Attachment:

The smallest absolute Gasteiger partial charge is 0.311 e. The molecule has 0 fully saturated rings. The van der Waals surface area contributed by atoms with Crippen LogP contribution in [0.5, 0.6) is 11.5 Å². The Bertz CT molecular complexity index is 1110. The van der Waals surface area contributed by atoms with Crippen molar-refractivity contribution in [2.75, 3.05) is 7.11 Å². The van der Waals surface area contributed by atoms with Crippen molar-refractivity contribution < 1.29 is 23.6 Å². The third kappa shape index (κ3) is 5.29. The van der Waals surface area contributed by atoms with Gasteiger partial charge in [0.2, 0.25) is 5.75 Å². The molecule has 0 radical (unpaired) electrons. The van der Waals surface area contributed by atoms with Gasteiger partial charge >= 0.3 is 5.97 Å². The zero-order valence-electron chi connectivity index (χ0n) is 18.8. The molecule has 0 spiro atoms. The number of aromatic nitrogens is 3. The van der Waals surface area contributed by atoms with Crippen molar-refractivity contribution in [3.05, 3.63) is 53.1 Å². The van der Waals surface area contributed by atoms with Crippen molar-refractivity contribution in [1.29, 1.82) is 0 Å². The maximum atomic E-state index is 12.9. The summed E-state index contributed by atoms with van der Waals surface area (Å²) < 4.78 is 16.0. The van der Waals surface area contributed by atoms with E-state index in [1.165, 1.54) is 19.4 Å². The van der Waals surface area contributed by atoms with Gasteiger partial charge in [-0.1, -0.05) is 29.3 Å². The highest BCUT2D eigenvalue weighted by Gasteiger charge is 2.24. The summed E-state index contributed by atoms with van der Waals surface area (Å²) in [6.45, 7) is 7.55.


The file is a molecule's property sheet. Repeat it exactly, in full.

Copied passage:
The smallest absolute Gasteiger partial charge is 0.311 e. The molecule has 0 fully saturated rings. The van der Waals surface area contributed by atoms with Crippen LogP contribution in [0.5, 0.6) is 11.5 Å². The Bertz CT molecular complexity index is 1110. The van der Waals surface area contributed by atoms with Crippen molar-refractivity contribution in [2.75, 3.05) is 7.11 Å². The van der Waals surface area contributed by atoms with Crippen molar-refractivity contribution < 1.29 is 23.6 Å². The third kappa shape index (κ3) is 5.29. The van der Waals surface area contributed by atoms with Gasteiger partial charge in [0.2, 0.25) is 5.75 Å². The molecule has 0 radical (unpaired) electrons. The van der Waals surface area contributed by atoms with Gasteiger partial charge >= 0.3 is 5.97 Å². The zero-order valence-electron chi connectivity index (χ0n) is 18.8. The molecule has 0 spiro atoms. The number of aromatic nitrogens is 3. The van der Waals surface area contributed by atoms with Crippen molar-refractivity contribution in [3.05, 3.63) is 53.1 Å². The van der Waals surface area contributed by atoms with Crippen molar-refractivity contribution in [1.29, 1.82) is 0 Å². The maximum atomic E-state index is 12.9. The summed E-state index contributed by atoms with van der Waals surface area (Å²) < 4.78 is 16.0. The van der Waals surface area contributed by atoms with E-state index in [1.165, 1.54) is 19.4 Å². The van der Waals surface area contributed by atoms with Gasteiger partial charge in [-0.1, -0.05) is 29.3 Å². The highest BCUT2D eigenvalue weighted by Gasteiger charge is 2.24. The summed E-state index contributed by atoms with van der Waals surface area (Å²) in [6.45, 7) is 7.55.